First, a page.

U.S. President Barack Obama presents the Medal of Honor for conspicuous gallantry to Clinton Romesha, a former active duty Army Staff Sergeant, at the White House February 11, 2013 in Washington, DC. Romesha received the Medal of Honor for actions during combat operations against an armed enemy at Combat Outpost Keating, Kamdesh District, Nuristan Province, Afghanistan on October 3, 2009. (Photo by Win McNamee/Getty Images)
WASHINGTON -- President Obama awarded the nation's highest military honor Monday to a U.S. soldier who led a counterattack in Afghanistan after he and his comrades were asked to "defend the indefensible."
Clinton Romesha, a former Army staff sergeant, earned the Medal of Honor for leading the defense of a plywood-and-concrete outpost dangerously placed in a valley of the Afghanistan mountains, and staffed by only 53 American troops.
More than 300 Taliban fighters attacked Combat Outpost Keating from above on Oct. 3, 2009. Throughout a day-long firefight, Romesha led efforts to beat back the Taliban after some of its fighters penetrated the camp.
The outpost "sat at the bottom of a steep valley," Obama said, and a later investigation determined that the surrounding mountain terrain "gave ideal cover for insurgents to attack."
That investigation also found that Camp Outpost Keating "was tactically indefensible," Obama said. "But that's what these soldiers were asked to do, defend the indefensible."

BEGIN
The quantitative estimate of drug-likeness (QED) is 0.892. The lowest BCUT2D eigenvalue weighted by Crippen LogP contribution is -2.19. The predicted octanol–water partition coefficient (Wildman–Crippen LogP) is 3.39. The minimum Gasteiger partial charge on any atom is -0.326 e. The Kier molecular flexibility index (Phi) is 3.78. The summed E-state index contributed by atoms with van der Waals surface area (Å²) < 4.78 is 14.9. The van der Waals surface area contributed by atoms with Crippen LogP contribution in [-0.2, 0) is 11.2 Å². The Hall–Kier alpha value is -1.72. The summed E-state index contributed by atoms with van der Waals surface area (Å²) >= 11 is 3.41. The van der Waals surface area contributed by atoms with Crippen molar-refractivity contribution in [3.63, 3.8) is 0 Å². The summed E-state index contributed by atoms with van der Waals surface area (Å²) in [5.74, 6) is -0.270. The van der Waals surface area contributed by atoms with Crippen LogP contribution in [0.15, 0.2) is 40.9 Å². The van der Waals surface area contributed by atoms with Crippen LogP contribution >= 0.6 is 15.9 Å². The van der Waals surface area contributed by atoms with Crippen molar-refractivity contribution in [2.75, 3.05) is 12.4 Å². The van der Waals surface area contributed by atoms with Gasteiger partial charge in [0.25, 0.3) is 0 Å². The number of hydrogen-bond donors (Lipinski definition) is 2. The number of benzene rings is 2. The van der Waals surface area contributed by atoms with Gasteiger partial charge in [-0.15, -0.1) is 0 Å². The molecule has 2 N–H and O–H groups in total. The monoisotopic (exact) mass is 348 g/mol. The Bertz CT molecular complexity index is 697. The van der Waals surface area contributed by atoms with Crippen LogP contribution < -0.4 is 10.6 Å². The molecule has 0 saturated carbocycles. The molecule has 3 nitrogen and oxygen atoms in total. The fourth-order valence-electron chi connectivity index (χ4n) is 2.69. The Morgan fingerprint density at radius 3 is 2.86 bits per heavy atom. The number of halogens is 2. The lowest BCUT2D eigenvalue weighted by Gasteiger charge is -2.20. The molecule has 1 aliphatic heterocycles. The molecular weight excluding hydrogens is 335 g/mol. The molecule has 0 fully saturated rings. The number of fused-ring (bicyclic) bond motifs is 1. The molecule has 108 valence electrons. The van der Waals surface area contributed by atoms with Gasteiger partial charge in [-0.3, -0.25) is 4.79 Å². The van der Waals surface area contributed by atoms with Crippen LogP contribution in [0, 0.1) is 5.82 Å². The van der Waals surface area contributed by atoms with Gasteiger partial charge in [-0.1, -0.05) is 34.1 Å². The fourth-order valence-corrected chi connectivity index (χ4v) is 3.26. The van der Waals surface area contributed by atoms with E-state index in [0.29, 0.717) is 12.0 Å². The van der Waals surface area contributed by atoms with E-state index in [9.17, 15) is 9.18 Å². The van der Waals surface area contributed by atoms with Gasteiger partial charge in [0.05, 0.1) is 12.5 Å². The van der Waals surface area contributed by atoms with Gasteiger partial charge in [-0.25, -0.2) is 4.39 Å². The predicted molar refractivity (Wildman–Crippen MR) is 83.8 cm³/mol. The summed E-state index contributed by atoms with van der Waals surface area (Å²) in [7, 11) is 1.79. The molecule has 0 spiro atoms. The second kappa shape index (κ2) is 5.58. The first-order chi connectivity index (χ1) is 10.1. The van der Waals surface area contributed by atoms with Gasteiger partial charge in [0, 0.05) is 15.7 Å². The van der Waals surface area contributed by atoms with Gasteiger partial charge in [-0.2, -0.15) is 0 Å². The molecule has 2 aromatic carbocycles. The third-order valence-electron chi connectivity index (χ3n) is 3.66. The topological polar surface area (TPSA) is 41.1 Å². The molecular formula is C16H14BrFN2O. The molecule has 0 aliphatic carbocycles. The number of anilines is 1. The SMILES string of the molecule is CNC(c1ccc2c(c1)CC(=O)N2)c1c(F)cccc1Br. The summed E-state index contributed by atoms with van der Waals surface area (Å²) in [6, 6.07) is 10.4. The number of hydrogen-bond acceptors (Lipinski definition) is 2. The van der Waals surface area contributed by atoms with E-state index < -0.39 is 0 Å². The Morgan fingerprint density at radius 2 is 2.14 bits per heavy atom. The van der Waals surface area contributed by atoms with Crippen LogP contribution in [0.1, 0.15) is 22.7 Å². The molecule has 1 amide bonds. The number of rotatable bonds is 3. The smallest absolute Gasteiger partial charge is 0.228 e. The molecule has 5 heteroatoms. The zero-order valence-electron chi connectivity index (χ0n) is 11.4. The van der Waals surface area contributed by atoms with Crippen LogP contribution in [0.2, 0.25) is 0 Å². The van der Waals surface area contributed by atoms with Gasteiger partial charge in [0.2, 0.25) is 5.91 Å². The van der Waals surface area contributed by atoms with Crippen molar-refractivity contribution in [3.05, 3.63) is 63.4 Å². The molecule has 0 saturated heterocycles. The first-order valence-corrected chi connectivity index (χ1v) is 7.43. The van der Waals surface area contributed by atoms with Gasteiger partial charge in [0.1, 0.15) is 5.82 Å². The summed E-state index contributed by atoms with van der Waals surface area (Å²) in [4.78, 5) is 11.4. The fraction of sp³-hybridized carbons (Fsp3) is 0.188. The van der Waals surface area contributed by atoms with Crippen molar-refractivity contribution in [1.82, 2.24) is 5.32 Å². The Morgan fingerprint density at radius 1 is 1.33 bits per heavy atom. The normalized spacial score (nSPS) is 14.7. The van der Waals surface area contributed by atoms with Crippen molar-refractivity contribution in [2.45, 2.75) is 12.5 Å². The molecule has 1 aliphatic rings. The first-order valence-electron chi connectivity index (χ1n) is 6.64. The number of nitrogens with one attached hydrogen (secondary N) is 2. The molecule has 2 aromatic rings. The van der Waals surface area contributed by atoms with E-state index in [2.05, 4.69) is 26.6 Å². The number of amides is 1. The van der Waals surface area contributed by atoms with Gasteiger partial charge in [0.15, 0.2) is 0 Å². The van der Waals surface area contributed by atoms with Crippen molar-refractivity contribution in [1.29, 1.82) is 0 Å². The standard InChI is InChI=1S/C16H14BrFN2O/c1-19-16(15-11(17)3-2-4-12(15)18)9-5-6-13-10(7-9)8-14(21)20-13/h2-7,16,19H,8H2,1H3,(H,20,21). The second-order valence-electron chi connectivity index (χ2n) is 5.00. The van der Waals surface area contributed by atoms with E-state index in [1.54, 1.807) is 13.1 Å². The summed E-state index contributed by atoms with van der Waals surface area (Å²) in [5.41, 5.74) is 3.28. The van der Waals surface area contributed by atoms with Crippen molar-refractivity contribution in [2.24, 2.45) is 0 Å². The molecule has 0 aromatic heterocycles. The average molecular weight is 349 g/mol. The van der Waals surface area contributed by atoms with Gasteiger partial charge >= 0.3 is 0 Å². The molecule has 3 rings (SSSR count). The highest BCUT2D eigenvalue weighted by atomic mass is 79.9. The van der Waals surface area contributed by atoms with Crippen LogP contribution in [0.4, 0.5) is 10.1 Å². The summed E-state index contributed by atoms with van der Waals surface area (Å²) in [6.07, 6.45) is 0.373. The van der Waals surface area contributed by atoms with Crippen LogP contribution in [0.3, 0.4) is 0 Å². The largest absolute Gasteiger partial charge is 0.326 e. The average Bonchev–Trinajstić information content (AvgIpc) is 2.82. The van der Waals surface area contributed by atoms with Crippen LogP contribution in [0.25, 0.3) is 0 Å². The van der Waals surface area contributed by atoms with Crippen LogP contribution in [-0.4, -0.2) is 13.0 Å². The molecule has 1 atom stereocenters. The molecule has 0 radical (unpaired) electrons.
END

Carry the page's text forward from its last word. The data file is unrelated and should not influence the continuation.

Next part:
Eight soldiers died in the battle and 22 were wounded, including Romesha. CNN anchor Jake Tapper wrote about the attack in his book, The Outpost: An Untold Story of American Valor.
Romesha, 31, who sustained shrapnel words, cited the "loss of our battle buddies" in a statement to reporters after the Medal of Honor ceremony, saying he has "mixed emotions of both joy and sadness," and is "feeling conflicted with this medal I now wear."
He added: "I accept this tremendous honor on behalf of all soldiers who have served with me that day. This award is for the eight soldiers that didn't make it and for the rest of the team that fought valiantly and magnificently that day. I will forever be humbled by their bravery, their commitment to service and their loyalty to one another."
At the White House ceremony, Obama described Romesha as "a pretty humble guy" who was born in Lake City, Calif., a town of less than 100 people. Now retired from the military, Romesha works in the oil fields of North Dakota.
This is not even the biggest event of Romesha's week, Obama joked, as he and his wife celebrate their 13th wedding anniversary.
In describing why Romesha deserves the Medal of Honor, Obama said he "gathered up his guys" after the Taliban invaded the outpost, "and they began to fight their way back -- storming one building and then another, pushing the enemy back, having to actually shoot up at the enemy in the mountains above."
Amid fire and smoke, Obama said, "Clint stood in the doorway calling in airstrikes that shook the earth all around them."
In saluting all of the Americans at Camp Outpost Keating, Obama repeated that one of the lessons "is that our troops should not -- ever -- be put in a position where they have to defend the indefensible."
He added: "That's what these soldiers did for each other in sacrifice driven by pure love."